An agent has opened the door to conversation. Now what?

King QuoteThe moment has come, an agent has requested and read your full manuscript and while it wasn’t an offer the agent has provided editorial notes and opened the door to seeing a rewrite or future work.

Great news! You’ve caught someone’s eye, and even though it wasn’t what you wanted (i.e. ‘the call’) it’s a step in the right direction.

What are the rules of agent communication and unsigned authors?

Get in touch only when it’s appropriate

Now that the door is open it’s not your chance to bombard us with emails, questions and more. Don’t be the author that latches on and doesn’t let go. Agents will see this as a red flag for future correspondence and will lessen your chances of getting signed by them. When your revisions are done, you have received an offer of representation for the project they are waiting on from you, or your next project is ready–then it’s time. Whatever guidelines the agent left for getting back in touch (i.e. revisions or next project) follow those closely.

Reply to the email that opens the door

If an extensive edit letter is provided confirm that you received it. Agents want to know that their extra time and efforts are being seen by you and considered. If we don’t get a response we’ll think that you have moved on or don’t agree with our edit notes. This is another instance where we see the communication style of an author and whether we jive with it.

We do get a lot of submissions, but we also have a good memory

You don’t need to keep checking in to update us, we do have a good memory for manuscripts we provided lengthy notes for. When you are getting in touch again remind us of your book, the title (the title it was at the time and if there is a new one now) and the hook of your pitch so it jogs our memory.

We say what we mean; if we ask to see a revision or future work we mean it

We don’t tell everyone to send us revisions, if we did that would double our workload. We reserve that phrase for manuscripts and writers that we truly are interested in seeing more from. So when you’ve taken the time to revise, or deem your next project ready to query please do get back in touch. So take your time and show us why you were worth the wait.


Sometimes the revise and resubmit process works and we sign authors from it (I know I have!). But sometimes, it’s a sign that it wasn’t mean to be. A good way to tell is how well you connect with the agent’s editorial notes. Are you on the same page? Do you like the agent’s communication style? You’ll know what feels right and whether opening the door with an agent is worth pursing.

Published by Carly Watters

Carly Watters is a SVP, senior literary agent and director of literary branding with the P.S. Literary Agency. She is a hands-on agent that develops proposals and manuscripts with attention to detail and the relevant markets. PSLA’s mission is to manage authors’ literary brands for their entire career. Never without a book on hand she reads across categories which is reflected in the genres she represents and is actively seeking new authors in including women’s fiction, commercial and upmarket fiction, select literary fiction, platform-driven non fiction and select memoir. She occasionally represents children's book projects. Carly is drawn to emotional, well-paced narratives, with a great voice and characters that readers can get invested in.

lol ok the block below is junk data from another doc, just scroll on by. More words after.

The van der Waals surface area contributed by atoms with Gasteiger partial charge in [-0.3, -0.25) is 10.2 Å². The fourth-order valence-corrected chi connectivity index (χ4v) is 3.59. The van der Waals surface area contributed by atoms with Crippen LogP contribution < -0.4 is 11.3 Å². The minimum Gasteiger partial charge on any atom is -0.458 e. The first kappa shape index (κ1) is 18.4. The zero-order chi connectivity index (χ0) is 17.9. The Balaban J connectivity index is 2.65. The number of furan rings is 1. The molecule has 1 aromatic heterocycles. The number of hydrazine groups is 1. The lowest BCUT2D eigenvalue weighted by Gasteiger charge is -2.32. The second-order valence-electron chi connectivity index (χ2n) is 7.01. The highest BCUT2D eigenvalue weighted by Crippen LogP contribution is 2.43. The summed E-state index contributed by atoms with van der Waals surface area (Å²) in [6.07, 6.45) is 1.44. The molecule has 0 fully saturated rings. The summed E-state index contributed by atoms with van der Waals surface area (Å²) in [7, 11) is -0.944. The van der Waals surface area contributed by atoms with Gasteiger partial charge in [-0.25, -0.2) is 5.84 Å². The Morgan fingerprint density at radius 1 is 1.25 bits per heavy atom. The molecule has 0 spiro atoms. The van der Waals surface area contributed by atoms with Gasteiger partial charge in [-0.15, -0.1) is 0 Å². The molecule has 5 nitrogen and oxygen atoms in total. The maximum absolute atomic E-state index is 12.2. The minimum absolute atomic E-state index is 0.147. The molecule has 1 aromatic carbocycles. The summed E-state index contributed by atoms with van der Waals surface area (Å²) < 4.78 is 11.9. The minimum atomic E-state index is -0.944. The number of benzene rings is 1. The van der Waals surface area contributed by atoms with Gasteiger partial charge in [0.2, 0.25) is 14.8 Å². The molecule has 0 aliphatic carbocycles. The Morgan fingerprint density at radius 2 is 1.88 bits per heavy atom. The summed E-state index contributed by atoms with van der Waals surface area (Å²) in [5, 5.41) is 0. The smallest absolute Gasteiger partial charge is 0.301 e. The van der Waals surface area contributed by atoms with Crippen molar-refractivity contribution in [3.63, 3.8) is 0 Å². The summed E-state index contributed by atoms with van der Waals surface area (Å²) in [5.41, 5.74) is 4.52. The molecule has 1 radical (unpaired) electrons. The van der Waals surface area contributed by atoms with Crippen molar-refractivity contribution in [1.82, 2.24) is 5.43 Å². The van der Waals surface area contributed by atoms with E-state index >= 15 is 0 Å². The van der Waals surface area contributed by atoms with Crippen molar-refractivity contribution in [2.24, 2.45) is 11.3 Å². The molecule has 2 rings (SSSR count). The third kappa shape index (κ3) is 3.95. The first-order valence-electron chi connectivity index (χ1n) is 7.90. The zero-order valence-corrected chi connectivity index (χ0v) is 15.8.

12 thoughts on “An agent has opened the door to conversation. Now what?

  1. This is exactly what I needed to read today. This just happened to me, very recently, and as “dumb” as this may sound, I wondered if it might be just a nice way of saying no. It was a no for a partial, but a request for a different work. Guess what I need to do? Get over to my email and prepare that “different work” for submission.
    Thank you for this blog post. It encouraged me:)


  2. It might also be worth mentioning that some agents ask for a revise and resub as a standard for signing a new client–particularly a debut author. I know several agents who ask for a resub with every project that they want to sign simply to see if the author is in fact capable to revising and taking editorial suggestions.

    Editing is a huge part of the publishing process and like anything else, it’s a skill. And like any skill, it takes practice. It’s not always easy to make changes to a finished manuscript and have them flow fluidly with the story, even when you as the author agree with the changes being made. (And it’s even harder when you don’t agree.) Revisions are a huge part of the biz and sometimes agents want to know that you can make them before signing with you.


  3. I appreciate the advice, thank you… and Jen’s added explanation. Sometimes a door gently closed can be perceived as a door locked when it’s not.


  4. When I have had an agent review my material, and then they decline representation, I am always very polite and thank them for their time and consideration. They may not want to represent me, but I am still appreciative that they took the time to review my work.


  5. Lots of great points here! I think it’s especially hard when you’re fresh to the publishing scene and dream of receiving that ‘call’, as you called it. But even receiving editorial notes or a request for a future project is definitely a step forward for any debut author.

    Thanks for sharing!


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